In 2015 Fortune published a survey by Fatherly (a website for millennial Dads) on what their kids want to be when they grow up. The survey responses were culled from girls and boys, aged 10 and under.
Here is what they said:
Top 5 Professions For Boys
- Pro Athlete
- Don’t Know
Top 5 Professions for Girls
- Don’t Know
What is cool about this survey is contrasting it with one done in 1989 by the British Journal of Guidance and Counseling, who asked girls and boys in the same age range the same question. In 1989, boys still were most interested in becoming a pro athlete, but they also said they might like to be a service member. Engineer made their list too.
The results for girls in 1989 was more telling. Their most hoped for professions were teachers, nurses, flight attendants, secretaries, and hairdressers. (I was not included in this survey as my response would have been “one of the Charlie’s Angels”).
But it shows a lot of progress in terms of girls’ career aspirations. Doctor and Scientist didn’t make it on the list for girls in 1989, but they are there now. This could be attributed to a host of things; more female role models in these professions, more support in school for girls, and more parental encouragement to pursue these professions.
STEM (science, technology, engineering, and math) initiatives involving girls are now ubiquitous. They have taken on new urgency in light of the fact that future jobs will involve all these skills. How will girls become Robotics Engineers, Drone Developers & Explorers, Space Pilots, Organ Designers, and Water Harvesters without STEM skills?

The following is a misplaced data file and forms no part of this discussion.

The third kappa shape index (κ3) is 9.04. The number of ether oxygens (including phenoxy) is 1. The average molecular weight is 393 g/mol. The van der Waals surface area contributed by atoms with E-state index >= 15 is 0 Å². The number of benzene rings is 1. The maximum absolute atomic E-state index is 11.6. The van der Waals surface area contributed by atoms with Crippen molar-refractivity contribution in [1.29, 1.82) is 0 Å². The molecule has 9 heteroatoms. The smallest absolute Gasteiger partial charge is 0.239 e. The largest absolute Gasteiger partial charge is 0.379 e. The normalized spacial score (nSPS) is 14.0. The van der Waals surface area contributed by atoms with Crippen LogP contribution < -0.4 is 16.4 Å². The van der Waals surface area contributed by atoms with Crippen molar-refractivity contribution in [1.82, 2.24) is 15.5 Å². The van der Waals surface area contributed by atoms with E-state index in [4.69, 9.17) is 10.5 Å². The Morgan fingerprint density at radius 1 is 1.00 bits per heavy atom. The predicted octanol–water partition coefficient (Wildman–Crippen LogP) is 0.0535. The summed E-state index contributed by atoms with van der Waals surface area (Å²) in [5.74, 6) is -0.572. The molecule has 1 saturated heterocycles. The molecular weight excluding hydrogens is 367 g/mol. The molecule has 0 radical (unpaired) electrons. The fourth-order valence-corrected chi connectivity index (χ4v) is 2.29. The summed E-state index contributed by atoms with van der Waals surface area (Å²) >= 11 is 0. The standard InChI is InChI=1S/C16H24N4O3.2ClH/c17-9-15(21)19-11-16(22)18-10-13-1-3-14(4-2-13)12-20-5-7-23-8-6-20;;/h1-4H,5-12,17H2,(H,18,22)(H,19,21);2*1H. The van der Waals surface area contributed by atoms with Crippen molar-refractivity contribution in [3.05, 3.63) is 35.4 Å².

When I was 16 I had a poster of Michael J. Fox on my wall. Girls today will do better to put up one of Elon Musk. So organizations like Girls Who Code and the National Girls Collaborative Project are helping to prepare them with specialized outreach and training.
CUNY is also doing its part, at both the pre-college and college level. The CUNY STEM Research Academy teaches high school students techniques they need to pursue STEM degrees when they get to college, pairing them with CUNY faculty who serve as mentors. In 2015, CUNY pledged $35 million to support STEM initiatives throughout its schools.
This is important for everyone, but especially girls. Our Equality Indicators research finds large disparities between male and female CUNY degree recipients in terms of STEM. 18.1% of male CUNY graduates received their degrees in STEM fields compared to just 7.4% of female graduates in 2015.
We need to encourage girls to literally reach for the stars. A STEM degree is the surest way for them to do that.